The first is the piece I mentioned above about generational entelechy. This piece was written for a political psychology class and involved me interviewing my grandparents to determine how generation shapes political attitude. I was most intrigued here by my ultimate conclusion that while generation plays an important role in attitude formation, it is superimposed by culture and experience, which means that those with different origins may form drastically different political attitudes from others of their generation. This is very interesting to me in that I want to know more about the effects of culture and national origin on our beliefs. Are Americans drastically different from the Chinese or South Africans or Costa Ricans? In project two, I would develop the aspect of this piece that focuses on these questions.

The second is a speech I wrote for a class entitled “Great Speeches: Ancient and Modern.” The goal of the class was to study the great speeches of the past, and then take the elements that made those speeches great and incorporate them into our own speeches, which we presented to the class. My speech centers on the role of the media in perpetuating poor self image and eating disorders. In this speech, I use an interesting combination of empirical evidence, individual observation, and personal narrative to tell the story of the media intervening in our lives. I was most intrigued by my idea that the media has the ability to change how and what we feel, even without our knowledge or consent. In project two, this element would drive my creative process and I would look to expand into other media effects.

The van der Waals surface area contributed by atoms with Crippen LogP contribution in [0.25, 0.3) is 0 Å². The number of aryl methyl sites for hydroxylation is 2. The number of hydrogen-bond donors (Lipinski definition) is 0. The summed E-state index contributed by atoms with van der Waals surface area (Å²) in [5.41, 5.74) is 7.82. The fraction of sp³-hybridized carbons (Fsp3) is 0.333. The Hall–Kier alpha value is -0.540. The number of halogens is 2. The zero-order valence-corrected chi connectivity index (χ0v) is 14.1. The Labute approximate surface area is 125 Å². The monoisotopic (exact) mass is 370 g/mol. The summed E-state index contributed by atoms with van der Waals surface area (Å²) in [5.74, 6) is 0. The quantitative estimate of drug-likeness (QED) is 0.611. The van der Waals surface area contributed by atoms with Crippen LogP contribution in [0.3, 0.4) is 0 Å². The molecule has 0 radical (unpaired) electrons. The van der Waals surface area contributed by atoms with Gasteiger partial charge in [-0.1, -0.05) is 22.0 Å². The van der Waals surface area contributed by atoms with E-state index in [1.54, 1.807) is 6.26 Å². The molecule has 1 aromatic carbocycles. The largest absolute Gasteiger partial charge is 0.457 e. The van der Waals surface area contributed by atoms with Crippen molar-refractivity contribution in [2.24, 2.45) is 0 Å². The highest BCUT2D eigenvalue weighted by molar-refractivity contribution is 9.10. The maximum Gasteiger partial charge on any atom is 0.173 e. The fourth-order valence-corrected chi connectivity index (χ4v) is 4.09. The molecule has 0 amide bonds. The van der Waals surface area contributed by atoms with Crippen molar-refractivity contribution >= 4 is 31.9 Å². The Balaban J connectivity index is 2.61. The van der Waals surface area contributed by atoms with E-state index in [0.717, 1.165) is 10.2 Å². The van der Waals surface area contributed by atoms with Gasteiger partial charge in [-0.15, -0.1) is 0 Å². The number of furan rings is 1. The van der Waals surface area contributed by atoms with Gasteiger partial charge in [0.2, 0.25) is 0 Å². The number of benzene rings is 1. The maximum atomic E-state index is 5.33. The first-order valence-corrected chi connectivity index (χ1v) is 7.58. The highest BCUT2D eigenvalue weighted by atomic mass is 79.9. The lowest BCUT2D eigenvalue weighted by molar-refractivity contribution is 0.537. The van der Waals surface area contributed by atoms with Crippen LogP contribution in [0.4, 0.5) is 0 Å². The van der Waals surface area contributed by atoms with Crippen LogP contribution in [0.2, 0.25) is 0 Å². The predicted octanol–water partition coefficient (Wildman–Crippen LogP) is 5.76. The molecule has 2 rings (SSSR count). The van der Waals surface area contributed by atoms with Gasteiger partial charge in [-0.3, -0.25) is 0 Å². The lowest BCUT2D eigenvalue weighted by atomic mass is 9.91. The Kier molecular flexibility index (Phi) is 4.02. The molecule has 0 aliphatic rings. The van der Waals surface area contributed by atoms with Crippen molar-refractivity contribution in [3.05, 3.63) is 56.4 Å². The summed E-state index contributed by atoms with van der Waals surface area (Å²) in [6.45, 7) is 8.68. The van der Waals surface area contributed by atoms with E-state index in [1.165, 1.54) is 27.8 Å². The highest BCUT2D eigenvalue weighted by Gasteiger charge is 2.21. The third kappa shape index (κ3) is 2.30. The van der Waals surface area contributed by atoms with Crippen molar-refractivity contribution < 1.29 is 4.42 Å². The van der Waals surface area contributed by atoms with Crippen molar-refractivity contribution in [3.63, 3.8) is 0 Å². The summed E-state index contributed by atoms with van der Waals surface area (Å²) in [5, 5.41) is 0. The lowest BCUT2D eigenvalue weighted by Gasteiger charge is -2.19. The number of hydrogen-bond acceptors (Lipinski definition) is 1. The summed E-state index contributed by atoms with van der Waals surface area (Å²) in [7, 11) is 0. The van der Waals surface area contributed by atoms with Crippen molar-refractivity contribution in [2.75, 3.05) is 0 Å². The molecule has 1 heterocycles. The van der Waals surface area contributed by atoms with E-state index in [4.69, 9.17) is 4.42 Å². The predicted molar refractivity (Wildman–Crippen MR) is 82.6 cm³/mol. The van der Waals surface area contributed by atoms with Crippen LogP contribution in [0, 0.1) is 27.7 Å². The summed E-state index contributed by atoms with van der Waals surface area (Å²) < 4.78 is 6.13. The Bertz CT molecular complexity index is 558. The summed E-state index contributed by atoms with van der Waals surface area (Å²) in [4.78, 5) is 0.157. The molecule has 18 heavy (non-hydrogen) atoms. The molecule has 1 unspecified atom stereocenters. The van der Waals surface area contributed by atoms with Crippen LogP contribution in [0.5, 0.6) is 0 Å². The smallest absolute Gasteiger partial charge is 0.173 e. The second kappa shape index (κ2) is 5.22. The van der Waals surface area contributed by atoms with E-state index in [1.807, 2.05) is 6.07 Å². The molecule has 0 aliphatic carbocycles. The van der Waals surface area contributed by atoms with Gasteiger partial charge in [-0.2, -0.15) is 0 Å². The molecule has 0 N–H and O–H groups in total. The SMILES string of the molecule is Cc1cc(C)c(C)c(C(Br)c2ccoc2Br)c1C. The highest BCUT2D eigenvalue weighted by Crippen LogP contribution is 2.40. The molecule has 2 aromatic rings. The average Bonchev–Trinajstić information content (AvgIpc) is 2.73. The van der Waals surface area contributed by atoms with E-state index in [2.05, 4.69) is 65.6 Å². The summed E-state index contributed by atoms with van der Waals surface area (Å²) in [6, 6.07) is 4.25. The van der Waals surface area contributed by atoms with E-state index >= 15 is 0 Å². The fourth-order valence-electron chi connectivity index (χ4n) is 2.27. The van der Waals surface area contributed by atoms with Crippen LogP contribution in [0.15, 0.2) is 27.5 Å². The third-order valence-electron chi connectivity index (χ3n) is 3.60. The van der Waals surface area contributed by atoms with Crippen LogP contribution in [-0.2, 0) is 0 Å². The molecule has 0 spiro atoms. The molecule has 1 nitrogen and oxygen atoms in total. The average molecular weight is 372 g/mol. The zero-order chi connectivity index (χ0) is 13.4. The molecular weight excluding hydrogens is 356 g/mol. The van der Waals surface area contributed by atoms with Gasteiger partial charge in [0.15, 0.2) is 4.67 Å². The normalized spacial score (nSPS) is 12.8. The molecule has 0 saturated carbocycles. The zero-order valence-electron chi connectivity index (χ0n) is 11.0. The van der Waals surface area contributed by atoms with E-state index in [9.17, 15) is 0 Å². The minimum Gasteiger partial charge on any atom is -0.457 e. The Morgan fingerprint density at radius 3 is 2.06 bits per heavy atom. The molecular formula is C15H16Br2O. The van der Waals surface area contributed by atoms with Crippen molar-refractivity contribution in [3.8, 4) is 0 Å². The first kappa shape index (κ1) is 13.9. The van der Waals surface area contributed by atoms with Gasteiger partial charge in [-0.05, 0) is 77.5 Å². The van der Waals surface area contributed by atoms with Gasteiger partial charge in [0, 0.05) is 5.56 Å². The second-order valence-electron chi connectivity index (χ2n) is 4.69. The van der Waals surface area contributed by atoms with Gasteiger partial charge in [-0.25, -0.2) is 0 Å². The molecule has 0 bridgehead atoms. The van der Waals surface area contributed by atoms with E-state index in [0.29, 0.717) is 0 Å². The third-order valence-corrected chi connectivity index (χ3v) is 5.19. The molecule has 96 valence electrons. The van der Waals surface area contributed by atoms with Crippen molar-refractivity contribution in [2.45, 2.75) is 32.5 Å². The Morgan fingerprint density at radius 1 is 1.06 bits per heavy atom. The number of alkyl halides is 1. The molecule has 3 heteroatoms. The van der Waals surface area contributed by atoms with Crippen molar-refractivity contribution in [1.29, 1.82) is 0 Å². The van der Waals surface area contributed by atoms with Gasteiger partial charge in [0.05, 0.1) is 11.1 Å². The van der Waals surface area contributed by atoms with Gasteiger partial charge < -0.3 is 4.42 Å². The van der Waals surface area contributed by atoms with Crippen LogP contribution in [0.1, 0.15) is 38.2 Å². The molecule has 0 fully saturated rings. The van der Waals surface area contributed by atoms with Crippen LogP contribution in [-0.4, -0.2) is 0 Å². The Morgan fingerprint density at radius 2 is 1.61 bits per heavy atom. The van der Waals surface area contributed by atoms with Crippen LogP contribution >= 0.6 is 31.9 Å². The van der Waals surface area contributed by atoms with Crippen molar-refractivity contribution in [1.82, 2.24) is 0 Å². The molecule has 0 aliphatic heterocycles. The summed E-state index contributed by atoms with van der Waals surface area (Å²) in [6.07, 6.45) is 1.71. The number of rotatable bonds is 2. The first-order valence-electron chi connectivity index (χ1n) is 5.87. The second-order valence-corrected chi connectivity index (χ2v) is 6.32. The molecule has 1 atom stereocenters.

The third piece was written for a class entitled “22 Ways to Think About Race.” Specifically, this essay was an independent study project that I completed outside of class in order to convert the class to honors. In the piece, I analyze three novels about outsiders in American culture and conclude that you can never escape your past or your roots. I think that it would be very interesting to explore this concept further and investigate whether or not it holds true for those outside of fiction.

The final piece I set aside is a personal essay I wrote for a creative writing class. The piece investigates the love lives of myself and six friends with the goal of examining why everything has to be so complicated. In the end, I conclude that nothing is truly complicated, but that everything is subject to complication. In other words, when things get hard, its because we made them that way. In project two, I would be interested in exploring this idea further and determining whether this holds true in other situations.

Choosing a piece to stretch further in this project has been extremely daunting! In the coming days, I hope to think more about these ideas and find one that will guide me in creating a strong project.